Money is a social construct. We accept the idea that a dollar issued by the U.S. government is worth more than Monopoly money. Even if our currency were backed by gold, the precious metal is only valuable because we have collectively agreed to its worth. The American idea of race, specifically whiteness, is an economic construct. From the beginning, it has existed in conjunction with trade, ownership and the laws of supply and demand.
To see how the government-sanctioned policy of redlining impacts America 80 years after it was instituted, one must first understand the era in which the policy originated. In the mid-193os, to lift America out of the Great Depression, the New Deal created huge economic programs sponsored by the federal government.
These are the policies that essentially built what we now know as the middle class. Programs like the new Social Security Administration gave people financial security, the Works Progress Administration gave people jobs, and the Home Owners’ Loan Corporation (HOLC) refinanced mortgages at low interests rates to prevent foreclosures.
To ensure that these mortgages were not risky, the HOLC created color-coded “residential security maps” of 239 cities. The maps essentially highlighted the neighborhoods that were good investments versus neighborhoods that were poor investments. The “risky” neighborhoods were highlighted in red, including every one of the 239 cities’ black neighborhoods.
We must remember that, because everyone was poor during the Great Depression, these maps did not reflect economic status. In fact, upscale black neighborhoods like LaVilla and Sugar Hill in Jacksonville, Fla., home to Duke Ellington, Ella Fitzgerald, and Zora Neale Hurston, were deemed “too risky,” by the HOLC.
But instead of using these maps only for HOLC refinances, which would have been racist in and of itself, banks began using these maps for all home purchases and refinances. Again, with Jim Crow segregation in place, blacks couldn’t simply move to the non-redlined, white neighborhoods. So, because of this, as generations of Americans lifted themselves out of poverty, black people could not take part in the primary driver of wealth, homeownership.
Redlining was outlawed in 1968 by the Fair Housing Act, but it still affects almost every economic aspect of black communities to this day.
The University of Richmond has compiled high-resolution images of the original redlining maps, and it is startling to see how much they reflect the racial, economic and wealth disparities in cities across America.
Residents who live in redlined areas pay higher interest rates and are denied mortgages more often than whites with the same credit and income, according to reporting for the Center for Investigative Journalism. People in redlined areas pay higher auto insurance rates, ProPublica reports. Homes in black neighborhoods are valued, on average, $48,000 less than homes in white neighborhoods with similar crime rates and amenities.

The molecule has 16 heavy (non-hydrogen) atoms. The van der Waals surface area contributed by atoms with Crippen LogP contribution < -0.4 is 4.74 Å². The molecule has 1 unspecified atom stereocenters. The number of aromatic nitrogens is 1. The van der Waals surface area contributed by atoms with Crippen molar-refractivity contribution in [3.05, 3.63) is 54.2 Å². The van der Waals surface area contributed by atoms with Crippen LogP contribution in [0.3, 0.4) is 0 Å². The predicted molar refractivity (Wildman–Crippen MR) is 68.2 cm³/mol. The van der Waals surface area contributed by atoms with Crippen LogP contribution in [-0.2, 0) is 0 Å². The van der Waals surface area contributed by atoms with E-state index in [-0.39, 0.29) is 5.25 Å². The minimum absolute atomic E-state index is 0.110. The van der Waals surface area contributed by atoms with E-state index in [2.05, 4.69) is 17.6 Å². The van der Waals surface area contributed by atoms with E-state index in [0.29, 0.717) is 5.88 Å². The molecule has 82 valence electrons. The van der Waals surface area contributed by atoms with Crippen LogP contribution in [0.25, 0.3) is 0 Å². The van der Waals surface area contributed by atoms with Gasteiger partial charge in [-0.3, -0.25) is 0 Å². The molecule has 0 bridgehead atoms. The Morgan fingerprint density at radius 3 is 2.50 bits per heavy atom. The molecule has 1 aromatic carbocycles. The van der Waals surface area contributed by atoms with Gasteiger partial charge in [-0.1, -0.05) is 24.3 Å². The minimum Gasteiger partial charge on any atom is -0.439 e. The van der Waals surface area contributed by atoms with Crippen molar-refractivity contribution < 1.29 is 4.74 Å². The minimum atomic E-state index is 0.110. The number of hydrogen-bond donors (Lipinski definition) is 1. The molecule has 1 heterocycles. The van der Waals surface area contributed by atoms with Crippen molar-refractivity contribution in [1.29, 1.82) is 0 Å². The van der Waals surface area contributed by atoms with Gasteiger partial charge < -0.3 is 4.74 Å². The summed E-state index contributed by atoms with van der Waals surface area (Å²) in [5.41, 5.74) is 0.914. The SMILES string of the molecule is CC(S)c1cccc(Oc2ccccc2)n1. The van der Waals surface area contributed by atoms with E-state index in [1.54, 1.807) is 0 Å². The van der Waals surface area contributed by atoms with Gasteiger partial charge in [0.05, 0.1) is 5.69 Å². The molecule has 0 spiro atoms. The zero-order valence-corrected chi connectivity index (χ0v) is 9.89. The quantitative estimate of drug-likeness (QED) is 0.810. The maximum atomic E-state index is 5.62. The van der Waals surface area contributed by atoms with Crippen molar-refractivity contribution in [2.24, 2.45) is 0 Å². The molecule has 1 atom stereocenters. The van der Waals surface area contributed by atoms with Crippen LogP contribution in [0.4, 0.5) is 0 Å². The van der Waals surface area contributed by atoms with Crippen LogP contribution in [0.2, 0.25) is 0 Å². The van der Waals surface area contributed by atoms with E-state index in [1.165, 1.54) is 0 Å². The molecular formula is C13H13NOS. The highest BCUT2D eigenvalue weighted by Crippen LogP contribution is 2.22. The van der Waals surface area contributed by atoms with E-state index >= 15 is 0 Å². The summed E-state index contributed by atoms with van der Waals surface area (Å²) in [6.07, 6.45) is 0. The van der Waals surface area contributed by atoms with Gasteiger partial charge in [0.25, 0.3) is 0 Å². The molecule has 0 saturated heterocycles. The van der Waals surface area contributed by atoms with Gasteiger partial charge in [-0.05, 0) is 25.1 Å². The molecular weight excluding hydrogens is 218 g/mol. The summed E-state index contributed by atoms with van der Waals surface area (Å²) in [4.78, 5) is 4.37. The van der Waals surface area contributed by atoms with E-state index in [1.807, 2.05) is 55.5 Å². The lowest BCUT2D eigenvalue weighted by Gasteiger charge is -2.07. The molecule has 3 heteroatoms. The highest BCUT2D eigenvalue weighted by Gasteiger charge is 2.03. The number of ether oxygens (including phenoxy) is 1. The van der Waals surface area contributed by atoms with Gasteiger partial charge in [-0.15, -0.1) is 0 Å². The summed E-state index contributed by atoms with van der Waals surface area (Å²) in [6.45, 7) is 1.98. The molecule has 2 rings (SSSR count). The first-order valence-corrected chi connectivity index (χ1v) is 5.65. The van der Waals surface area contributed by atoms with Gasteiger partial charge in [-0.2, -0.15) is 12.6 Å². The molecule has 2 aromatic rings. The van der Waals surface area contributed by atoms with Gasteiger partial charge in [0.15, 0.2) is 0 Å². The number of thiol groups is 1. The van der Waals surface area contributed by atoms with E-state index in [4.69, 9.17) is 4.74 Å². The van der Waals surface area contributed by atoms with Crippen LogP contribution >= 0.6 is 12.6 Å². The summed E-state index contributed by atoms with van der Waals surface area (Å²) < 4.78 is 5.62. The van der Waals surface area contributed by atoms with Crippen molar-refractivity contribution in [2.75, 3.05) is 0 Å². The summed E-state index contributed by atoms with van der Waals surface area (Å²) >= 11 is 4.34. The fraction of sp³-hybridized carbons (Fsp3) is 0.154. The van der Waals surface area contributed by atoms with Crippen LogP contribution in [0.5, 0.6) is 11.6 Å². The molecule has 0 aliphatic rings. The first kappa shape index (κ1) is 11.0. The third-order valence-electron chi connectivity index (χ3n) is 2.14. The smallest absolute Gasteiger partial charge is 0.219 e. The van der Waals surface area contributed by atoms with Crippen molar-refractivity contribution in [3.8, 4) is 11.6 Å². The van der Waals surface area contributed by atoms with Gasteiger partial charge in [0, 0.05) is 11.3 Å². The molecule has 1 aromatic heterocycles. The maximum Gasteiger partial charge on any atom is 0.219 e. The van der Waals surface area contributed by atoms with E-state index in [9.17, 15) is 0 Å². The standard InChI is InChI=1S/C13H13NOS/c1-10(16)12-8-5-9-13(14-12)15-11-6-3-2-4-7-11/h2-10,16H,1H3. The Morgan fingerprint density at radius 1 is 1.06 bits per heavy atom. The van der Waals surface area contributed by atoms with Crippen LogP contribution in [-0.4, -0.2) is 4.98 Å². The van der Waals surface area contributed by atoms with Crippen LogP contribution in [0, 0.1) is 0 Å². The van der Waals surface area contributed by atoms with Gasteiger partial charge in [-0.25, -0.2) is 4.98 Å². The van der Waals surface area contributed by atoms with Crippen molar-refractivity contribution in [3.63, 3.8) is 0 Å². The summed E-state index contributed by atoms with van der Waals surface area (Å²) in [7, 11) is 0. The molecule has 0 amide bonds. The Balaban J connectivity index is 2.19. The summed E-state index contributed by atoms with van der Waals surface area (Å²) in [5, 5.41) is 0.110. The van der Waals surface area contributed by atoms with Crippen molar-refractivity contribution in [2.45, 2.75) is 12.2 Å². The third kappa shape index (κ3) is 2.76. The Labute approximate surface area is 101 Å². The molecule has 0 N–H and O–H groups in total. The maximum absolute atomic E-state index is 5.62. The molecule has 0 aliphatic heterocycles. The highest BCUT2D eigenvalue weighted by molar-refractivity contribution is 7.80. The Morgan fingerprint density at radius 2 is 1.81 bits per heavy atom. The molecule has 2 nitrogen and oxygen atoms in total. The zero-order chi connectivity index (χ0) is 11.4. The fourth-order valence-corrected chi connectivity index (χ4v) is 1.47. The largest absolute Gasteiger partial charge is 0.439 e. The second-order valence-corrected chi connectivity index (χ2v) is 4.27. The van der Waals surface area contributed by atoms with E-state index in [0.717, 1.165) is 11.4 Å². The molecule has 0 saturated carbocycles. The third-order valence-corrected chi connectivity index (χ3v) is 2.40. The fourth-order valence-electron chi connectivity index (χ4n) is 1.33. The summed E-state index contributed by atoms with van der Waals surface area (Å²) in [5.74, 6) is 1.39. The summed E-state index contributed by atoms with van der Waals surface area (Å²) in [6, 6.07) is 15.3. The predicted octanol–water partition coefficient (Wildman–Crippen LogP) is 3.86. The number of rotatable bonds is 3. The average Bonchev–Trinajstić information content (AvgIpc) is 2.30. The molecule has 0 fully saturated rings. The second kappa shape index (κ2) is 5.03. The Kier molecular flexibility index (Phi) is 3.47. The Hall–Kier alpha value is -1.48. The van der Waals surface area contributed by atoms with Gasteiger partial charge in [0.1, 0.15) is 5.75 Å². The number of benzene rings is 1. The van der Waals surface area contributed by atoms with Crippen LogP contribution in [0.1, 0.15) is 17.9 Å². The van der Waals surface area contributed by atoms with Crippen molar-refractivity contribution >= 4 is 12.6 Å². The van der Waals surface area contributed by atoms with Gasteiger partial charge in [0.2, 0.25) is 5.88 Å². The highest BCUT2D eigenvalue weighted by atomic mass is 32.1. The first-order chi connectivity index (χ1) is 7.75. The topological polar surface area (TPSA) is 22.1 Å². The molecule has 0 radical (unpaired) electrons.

According to the Lincoln Institute of Land Policy, about 36 percent of education funding comes from local property taxes. These lower home values, which are the direct result of redlining, means that schools in black neighborhoods receive less funding. This is why, according to a 2019 study by Edbuild, schools serving nonwhite students receive $23 billion less in funding than majority-white schools despite serving the same number of students. It’s why the average nonwhite school district receives $2,226 less per student than a white school district.
Because poverty, education, or lack thereof, and crime rates are interrelated, it makes sense that black children, who are more likely to live in undervalued homes inside underfunded school districts, are also more vulnerable to the criminal justice system. This is the real school-to-prison pipeline.
Even though blacks and whites use drugs at about the same rate, blacks are three times more likely to be arrested for possession of an illegal substance. This is partly because police patrol formerly redlined areas and make more drug arrests. In Baltimore, maps of poverty, drug arrests and police shootings are nearly identical and are almost totally contained within the boundaries of formerly redlined areas. A study by the state of Maryland Public Defenders Office also found that 13 of the 15 zip codes where suspects routinely receive higher bail amounts were in redlined areas.
Aside from crime, education and economics, redlining still affects black people in numerous ways. People in redlined neighborhoods wait longer to vote, are disproportionately disenfranchised, wait longer for emergency services, receive more parking violations, and have less access to fresh food.
These things are not a coincidence. They all stem from the fact that black people have been denied access to intergenerational wealth building by a government policy that is interwoven into the fabric of American society. This nation became an international economic superpower because it was built on the foundation of slavery.
But if the middle class is the lifeblood of this country, then racism is in America’s DNA.